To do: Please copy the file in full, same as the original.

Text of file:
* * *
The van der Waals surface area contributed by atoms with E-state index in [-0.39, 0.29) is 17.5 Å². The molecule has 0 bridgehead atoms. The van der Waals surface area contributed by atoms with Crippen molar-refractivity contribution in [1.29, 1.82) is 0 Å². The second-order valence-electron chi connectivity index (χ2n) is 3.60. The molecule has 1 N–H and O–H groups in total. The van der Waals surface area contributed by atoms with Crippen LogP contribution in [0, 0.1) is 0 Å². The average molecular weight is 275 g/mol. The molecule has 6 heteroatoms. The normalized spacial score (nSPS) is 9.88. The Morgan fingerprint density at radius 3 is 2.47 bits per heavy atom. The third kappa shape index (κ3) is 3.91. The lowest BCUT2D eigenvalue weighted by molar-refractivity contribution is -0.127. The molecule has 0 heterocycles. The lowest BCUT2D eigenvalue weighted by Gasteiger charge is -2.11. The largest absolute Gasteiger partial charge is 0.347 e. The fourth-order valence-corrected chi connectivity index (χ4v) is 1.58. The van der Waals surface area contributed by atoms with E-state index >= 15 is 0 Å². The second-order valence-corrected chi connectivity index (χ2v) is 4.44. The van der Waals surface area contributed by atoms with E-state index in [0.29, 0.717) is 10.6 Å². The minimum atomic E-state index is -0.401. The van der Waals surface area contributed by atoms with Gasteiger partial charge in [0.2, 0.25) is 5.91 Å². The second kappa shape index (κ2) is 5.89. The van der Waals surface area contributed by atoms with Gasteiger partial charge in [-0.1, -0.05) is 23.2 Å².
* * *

The van der Waals surface area contributed by atoms with E-state index in [-0.39, 0.29) is 17.5 Å². The molecule has 0 bridgehead atoms. The van der Waals surface area contributed by atoms with Crippen molar-refractivity contribution in [1.29, 1.82) is 0 Å². The second-order valence-electron chi connectivity index (χ2n) is 3.60. The molecule has 1 N–H and O–H groups in total. The van der Waals surface area contributed by atoms with Crippen LogP contribution in [0, 0.1) is 0 Å². The average molecular weight is 275 g/mol. The molecule has 6 heteroatoms. The normalized spacial score (nSPS) is 9.88. The Morgan fingerprint density at radius 3 is 2.47 bits per heavy atom. The third kappa shape index (κ3) is 3.91. The lowest BCUT2D eigenvalue weighted by molar-refractivity contribution is -0.127. The molecule has 0 heterocycles. The lowest BCUT2D eigenvalue weighted by Gasteiger charge is -2.11. The largest absolute Gasteiger partial charge is 0.347 e. The fourth-order valence-corrected chi connectivity index (χ4v) is 1.58. The van der Waals surface area contributed by atoms with E-state index >= 15 is 0 Å². The second-order valence-corrected chi connectivity index (χ2v) is 4.44. The van der Waals surface area contributed by atoms with E-state index in [0.29, 0.717) is 10.6 Å². The minimum atomic E-state index is -0.401. The van der Waals surface area contributed by atoms with Gasteiger partial charge in [0.2, 0.25) is 5.91 Å². The second kappa shape index (κ2) is 5.89. The van der Waals surface area contributed by atoms with Gasteiger partial charge in [-0.1, -0.05) is 23.2 Å².